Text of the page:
I am often asked by patients, Should I floss or brush first? There are many different theories on this, but the best explanation is to critically evaluate our scientific literature to find the answer.
A recent randomized controlled clinical trial evaluated this question in detail1. Researchers evaluated two groups to see which sequence was the best to reduce plaque (bacteria). The first group was asked to brush teeth first, and then use dental floss to clean the spaces between the teeth (brush-floss). The second group was asked to use floss first, than brush their teeth (floss-brush). Both groups used toothpaste that contained fluoride.
Researchers found that the amount of plaque between the teeth and in the mouth overall was significantly reduced when participants used the floss first, brush second method. Their explanation contends that flossing loosens bacteria and debris from between the teeth and brushing afterwards (when the mouth is rinsed with water) further clears the mouth of these particles. Plaque (bacteria) is the primary culprit behind the development of periodontal disease, an inflammatory condition that occurs when bacteria accumulate below the gum line. Periodontal disease can lead to pain, swelling, bleeding gums, gum recession, and tooth loss if left untreated. Additionally, peridontal disease is associated with many systemic dieases like cardiovacular diease, diabetes and alzheimers, just to name a few.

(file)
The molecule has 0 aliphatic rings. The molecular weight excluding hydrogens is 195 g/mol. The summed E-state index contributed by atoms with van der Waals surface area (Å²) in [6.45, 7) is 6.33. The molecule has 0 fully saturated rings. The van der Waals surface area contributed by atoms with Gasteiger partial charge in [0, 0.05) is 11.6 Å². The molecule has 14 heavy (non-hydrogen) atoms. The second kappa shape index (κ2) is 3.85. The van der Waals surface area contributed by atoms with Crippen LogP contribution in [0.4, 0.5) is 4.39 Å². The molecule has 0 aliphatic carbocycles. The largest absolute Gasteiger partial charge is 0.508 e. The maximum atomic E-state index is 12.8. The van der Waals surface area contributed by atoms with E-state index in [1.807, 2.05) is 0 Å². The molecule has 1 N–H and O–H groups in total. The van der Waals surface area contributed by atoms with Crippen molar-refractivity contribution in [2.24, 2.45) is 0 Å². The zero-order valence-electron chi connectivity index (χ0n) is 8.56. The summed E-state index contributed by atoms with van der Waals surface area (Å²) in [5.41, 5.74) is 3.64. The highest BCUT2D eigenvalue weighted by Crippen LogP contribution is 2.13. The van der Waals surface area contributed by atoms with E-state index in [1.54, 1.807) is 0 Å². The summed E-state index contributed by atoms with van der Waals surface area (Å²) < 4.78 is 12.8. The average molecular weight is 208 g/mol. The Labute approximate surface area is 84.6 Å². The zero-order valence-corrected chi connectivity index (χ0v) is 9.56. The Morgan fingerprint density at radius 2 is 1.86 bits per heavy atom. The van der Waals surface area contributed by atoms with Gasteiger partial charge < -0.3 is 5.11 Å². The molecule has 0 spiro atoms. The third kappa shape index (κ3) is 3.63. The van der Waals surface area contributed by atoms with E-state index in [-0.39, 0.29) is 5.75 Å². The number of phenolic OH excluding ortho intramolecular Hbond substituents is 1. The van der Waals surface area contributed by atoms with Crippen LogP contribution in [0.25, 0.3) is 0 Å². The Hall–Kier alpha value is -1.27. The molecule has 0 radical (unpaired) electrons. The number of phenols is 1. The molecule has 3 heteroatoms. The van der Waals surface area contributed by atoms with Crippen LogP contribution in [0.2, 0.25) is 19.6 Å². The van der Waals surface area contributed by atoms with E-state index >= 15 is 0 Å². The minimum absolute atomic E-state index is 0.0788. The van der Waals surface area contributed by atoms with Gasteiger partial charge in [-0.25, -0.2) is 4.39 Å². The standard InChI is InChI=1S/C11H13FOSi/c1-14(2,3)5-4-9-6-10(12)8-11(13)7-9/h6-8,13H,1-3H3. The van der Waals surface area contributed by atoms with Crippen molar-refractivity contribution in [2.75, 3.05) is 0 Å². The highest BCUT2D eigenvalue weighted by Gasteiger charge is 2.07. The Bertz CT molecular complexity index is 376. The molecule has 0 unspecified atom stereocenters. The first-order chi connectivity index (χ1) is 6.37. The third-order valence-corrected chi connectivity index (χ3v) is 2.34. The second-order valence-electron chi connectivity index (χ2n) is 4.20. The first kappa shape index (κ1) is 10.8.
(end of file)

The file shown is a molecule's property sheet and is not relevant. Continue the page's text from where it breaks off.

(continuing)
Both the doctors and hygienists at PDG recommend flossing regularly first, followed up by brushing twice a day with fluoridated toothpaste and undergoing yearly comprehensive periodontal evaluations for the prevention of periodontal disease, which is treatable and often reversible with proper and timely care from a periodontist.
Information about the Author: Dr. Tassos Sfondouris is a board certified periodontist and a former clinical assistant professor at the University of Maryland, Dental School. I am passionate about periodontal and restorative therapies that promote the health, comfort and function of our mouths. I welcome your comments and suggestions and encourage you to like me on Facebook or follow me on Twitter to get the latest unbiased information on dental health topics.
1.Mazhari F, Boskabady M, Moeintaghavi A. The effect of toothbrushing and flossing sequence on interdental plaque reduction and fluoride retention: A randomized controlled clinical trial. J PERIODONTOL 2018; 7: 824-832.